Thursday, October 29, 2009

Sailing in Decline?

Who Cares?

OK, before I piss anybody off, here's my take on this. All my life I've been involved with activities of one sort or another and people have worried in two basic ways. First - our [activity] is being over-run by a bunch of yahoos. None of us are going to be able to enjoy it.

An example of this is the explosion in the surf industry from when I started in the seventies and could go to places like Salt Creek and Trestles and have a peak to myself for an hour or two, to where I now see dozens on every little peak from sunrise to sunset at those same spots. I'm not telling where I go now to avoid the crowds; I'm sure they'll find me soon enough without my providing GPS coordinates.

Mountain biking used to be a solo pursuit for me and I was happy to occasionally see the odd mountain biker (and we are odd, make no mistake) on a hill-top somewhere. Some try and turn the growth that has occurred in this sport into a positive, talking about how the influx of new mtn bikers has resulted in more well-maintained trails, but I find myself seeking out new and more remote spots, that usually require me to drive further out into the wilderness.

The other worry is that our [activity] is dying out. Nobody appreciates it anymore and we need to save it.

Down with this sort of thing, I say.

I know it's a big dang ocean and I'm on not likely to run into too many folks out there, but I'm not convinced that more folks jumping in to sailing will make my sailing more enjoyable. I know it may bring our costs down; is that the hope? But I'm hard pressed to find other reasons to want to encourage the growth.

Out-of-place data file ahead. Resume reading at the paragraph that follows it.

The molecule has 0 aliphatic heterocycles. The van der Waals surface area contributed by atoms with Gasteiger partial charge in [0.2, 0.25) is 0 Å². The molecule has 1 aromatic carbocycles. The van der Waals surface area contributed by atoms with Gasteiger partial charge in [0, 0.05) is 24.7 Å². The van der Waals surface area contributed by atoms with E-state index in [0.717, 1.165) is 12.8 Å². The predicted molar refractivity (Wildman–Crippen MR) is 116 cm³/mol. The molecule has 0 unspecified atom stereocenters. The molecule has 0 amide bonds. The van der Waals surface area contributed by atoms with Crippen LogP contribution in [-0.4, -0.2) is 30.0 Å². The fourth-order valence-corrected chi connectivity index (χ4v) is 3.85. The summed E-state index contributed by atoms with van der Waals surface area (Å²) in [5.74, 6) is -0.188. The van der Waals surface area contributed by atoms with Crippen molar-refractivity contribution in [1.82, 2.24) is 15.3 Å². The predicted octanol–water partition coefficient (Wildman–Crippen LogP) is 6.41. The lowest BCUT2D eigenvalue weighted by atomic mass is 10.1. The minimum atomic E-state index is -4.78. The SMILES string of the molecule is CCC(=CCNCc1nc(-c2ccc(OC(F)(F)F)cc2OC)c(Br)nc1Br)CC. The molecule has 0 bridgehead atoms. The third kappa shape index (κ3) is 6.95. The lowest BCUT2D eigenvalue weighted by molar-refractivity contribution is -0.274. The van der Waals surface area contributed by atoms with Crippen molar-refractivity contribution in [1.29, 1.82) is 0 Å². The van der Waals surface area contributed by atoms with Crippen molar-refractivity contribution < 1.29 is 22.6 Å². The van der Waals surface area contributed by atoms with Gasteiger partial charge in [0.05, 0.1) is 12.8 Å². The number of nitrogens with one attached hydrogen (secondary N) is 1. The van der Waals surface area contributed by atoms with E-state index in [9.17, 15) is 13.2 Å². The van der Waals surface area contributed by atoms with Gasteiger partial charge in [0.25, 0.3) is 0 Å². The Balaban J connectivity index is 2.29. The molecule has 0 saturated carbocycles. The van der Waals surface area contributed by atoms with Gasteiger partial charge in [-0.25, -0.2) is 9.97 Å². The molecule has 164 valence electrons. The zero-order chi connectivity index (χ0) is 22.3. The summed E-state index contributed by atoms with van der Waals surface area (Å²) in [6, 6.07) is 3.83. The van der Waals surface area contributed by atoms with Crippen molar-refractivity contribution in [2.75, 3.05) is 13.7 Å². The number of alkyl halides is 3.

Maybe the racers want more competition? I can see where that may be a need.

Maybe I'm late to the party; prior to my recent arrival in the wind-powered boating world, there may have been a gilded-age, and some of what I'm hearing from you sailor-types, is similar to the surfer's taunt, "You should have been here an hour ago..." However, I'm happy with what I've found and I look forward to a lifetime of learning and experiencing all I can in the wide-world of sailing.

So, what's my point here? I guess that maybe we all worry about what's happening more than it requires. We have patterns in our minds and fit them to what's going on. The pattern with sailing seems to be, I love it, why is it not the most important thing in the world? People should be as focused on this as they are on [insert latest pop fad here]!

I also believe we fall prey to the illusion that we have a more significant influence over what's happening on this rocketship ride around the sun than we really do. We may be responsible for global warming as a collective, I believe that, however, life unfolds in the way it does and you can put yourself in the path of something major, but you probably can't make anything major happen if it's not gonna happen on it's own.


Tillerman said...

Well said.

I was hoping that when I read the book about Saving Sailing that I would see some hard statistics to support the author's contention that "sailing is in decline". Although he did present various numbers to support that proposition, he did not provide much info about their source or how they were gathered.

I have to say that (along with the author of Apparent Wind) I don't see sailing in decline in the little corner of the sport which I inhabit. I do race and I need to have a fair number of other racers to have fun. Here in New England I can go to well attended Laser regattas almost every weekend of the summer, and choose between a couple of huge frostbite fleets every week of the winter. If I want to travel I can sail a Laser Masters Worlds every year with hundreds of other old Laser geezers.

So is there a problem? I dunno.

However, I do feel an itch to do what I can to pass on my love of the sport and some of my knowledge to younger generations. Did it with my own kids. Then did it for years with other people's kids. Not so much this last couple of years.

But you know what? Teaching kids to sail and helping them improve, and helping adults to enter the sport is, for some reason, enormously satisfying. I wouldn't have done it otherwise.

O Docker said...

'Sailing' includes so many different groups that I think it's hard to make generalizations that make much sense.